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Details of Grant 

EPSRC Reference: EP/L000865/1
Title: Topological field theories, Baxter operators and the Langlands programme
Principal Investigator: Oblezin, Dr S
Other Investigators:
Researcher Co-Investigators:
Project Partners:
Department: Sch of Mathematical Sciences
Organisation: University of Nottingham
Scheme: EPSRC Fellowship
Starts: 01 October 2013 Ends: 30 September 2017 Value (£): 783,918
EPSRC Research Topic Classifications:
Algebra & Geometry Mathematical Physics
EPSRC Industrial Sector Classifications:
No relevance to Underpinning Sectors
Related Grants:
Panel History:
Panel DatePanel NameOutcome
24 Jul 2013 EPSRC Mathematics Fellowships Interviews - July 2013 Announced
12 Jun 2013 Mathematics Prioritisation Panel Meeting June 2013 Announced
Summary on Grant Application Form
This proposal aims to discover new geometric and analytic structures in number theory and in automorphic forms. It is of a highly intra-disciplinary nature and involves several areas of mathematics. It is based on infinite-dimensional analysis and geometry, a field lying at the front-line of modern mathematics, and extremely promising for applications ranging from number theory and quantum physics, to quantum information, polymer models and economics.

The first step in handling an infinite-dimensional object is to represent it as a limit of finite-dimensional ones, and then to study the finite-dimensional counterparts. However, the most important objects appear to have purely infinite-dimensional nature, without relevant finite-dimensional counterparts. This leads to consideration of models of the infinite-dimensional objects, depending on their various properties: algebraic, topological, analytic, etc. As an analogy one may recall the famous fable about six blind men, describing what an elephant look like. The six blind men touch six different parts: the leg, the stomach, the ear, the tail, the tusks and the snout, and each blind man gives a different description of the elephant. Something similar usually happens in the infinite-dimensional analysis: to get the whole picture of an object one has to put together different descriptions, and one cannot drop any of the existing models without losing the whole picture.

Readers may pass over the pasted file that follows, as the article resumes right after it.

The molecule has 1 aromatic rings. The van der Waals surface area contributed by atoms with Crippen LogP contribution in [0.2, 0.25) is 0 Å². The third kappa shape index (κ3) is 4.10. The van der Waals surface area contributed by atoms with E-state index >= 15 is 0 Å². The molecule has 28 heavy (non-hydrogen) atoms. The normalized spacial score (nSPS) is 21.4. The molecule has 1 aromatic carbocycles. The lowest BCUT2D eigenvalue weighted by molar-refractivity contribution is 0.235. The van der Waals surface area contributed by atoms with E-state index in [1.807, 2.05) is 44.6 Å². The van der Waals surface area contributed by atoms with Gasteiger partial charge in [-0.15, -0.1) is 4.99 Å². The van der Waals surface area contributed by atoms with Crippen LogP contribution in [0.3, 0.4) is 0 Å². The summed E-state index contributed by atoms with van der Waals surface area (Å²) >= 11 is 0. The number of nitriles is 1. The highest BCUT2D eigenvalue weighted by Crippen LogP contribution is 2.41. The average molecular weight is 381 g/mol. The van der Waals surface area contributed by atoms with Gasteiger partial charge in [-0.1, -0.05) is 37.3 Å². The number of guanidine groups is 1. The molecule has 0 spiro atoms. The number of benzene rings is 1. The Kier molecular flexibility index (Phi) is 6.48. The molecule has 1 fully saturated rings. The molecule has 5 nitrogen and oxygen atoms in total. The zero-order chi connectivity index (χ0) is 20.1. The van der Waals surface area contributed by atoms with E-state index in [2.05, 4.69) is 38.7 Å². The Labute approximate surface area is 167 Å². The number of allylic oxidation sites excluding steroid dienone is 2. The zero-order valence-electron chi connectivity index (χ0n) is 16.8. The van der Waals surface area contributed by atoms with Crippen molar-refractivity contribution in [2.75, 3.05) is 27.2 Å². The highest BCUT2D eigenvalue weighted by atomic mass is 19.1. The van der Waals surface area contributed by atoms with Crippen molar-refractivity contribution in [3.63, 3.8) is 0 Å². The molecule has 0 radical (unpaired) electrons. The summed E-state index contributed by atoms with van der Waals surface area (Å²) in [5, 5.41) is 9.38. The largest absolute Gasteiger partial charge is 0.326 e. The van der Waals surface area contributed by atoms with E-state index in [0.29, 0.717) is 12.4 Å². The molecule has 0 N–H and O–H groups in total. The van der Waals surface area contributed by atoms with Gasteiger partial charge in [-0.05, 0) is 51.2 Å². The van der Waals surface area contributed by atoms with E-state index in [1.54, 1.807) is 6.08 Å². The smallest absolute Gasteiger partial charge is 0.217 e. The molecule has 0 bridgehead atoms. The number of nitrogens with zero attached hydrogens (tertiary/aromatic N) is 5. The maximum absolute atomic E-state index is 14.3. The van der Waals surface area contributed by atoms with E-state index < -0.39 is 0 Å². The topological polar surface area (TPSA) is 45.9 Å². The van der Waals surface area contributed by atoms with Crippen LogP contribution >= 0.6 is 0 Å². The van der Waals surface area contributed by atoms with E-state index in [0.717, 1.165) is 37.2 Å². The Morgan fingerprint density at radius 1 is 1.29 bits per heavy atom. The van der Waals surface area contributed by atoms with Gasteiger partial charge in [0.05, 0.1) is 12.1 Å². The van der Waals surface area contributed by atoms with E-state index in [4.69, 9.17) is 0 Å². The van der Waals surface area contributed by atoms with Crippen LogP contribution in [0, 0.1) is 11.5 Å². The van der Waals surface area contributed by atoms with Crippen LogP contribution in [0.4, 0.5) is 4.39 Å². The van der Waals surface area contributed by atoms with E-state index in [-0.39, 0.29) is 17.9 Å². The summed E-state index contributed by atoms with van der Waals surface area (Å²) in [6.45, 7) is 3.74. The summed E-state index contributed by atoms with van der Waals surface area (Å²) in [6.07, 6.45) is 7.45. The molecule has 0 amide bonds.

One of the key purely infinite-dimensional objects in number theory is Euler's Gamma-function, and the problem of finding its relevant model had been open for more than a century. The Gamma-function plays a crucial role in the study of analytic properties of the famous Riemann's zeta-function and in the Langlands programme. One can use Langlands correspondence to uncover hidden symmetries of infinite-dimensional objects and predict an excitingly profound and delicate relation between finite and infinite dimensional objects. The local Langlands correspondence identifies two analytic objects, given by a product of Gamma-functions (or its substitutes): the first object is constructed from a finite-dimensional object in number theory, and the other is from an infinite-dimensional object in representation theory. The finite-dimensional object is not a counterpart of the infinite-dimensional one, and a priori, they are of different nature, living in different areas of mathematics. Nevertheless there is a reason for this relationship, which is still far from being well understood.

Similar phenomena also occur in quantum physics, when a finite-dimensional object may have infinite-dimensional symmetries, and vice versa. Recently, I have discovered a very promising representation for the Gamma-function, motivated by quantum physics, which sheds new light on the Langlands programme. In particular, I have shown that the Mirror Symmetry in string theory turns out to coincide with the Archimedean Langlands correspondence. This result yields a novel geometric setting for number theoryand arithmetic geometry via infinite-dimensional symplectic geometry.

My project is a groundbreaking work linking the two most influential contemporary research streams, the Langlands programme and Mirror Symmetry, on the basis of new analytic and geometric constructions from string theory and integrable systems. The initial part of the project contains a comparison of my symplectic geometric model with various known algebraic models for the infinite geometry behind the Langlands programme. This will create numerous synergies among various fields of quantum physics and modern mathematics and will indicate potential areas for further progress. My proposal will connect apparently remote areas of Physics and Mathematics in a new way through the realisation that they are facets of the same underlying structure. Such connections between Quantum Physics and Number Theory are very promising for the development of both fields in the 21st century.
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Organisation Website: http://www.nott.ac.uk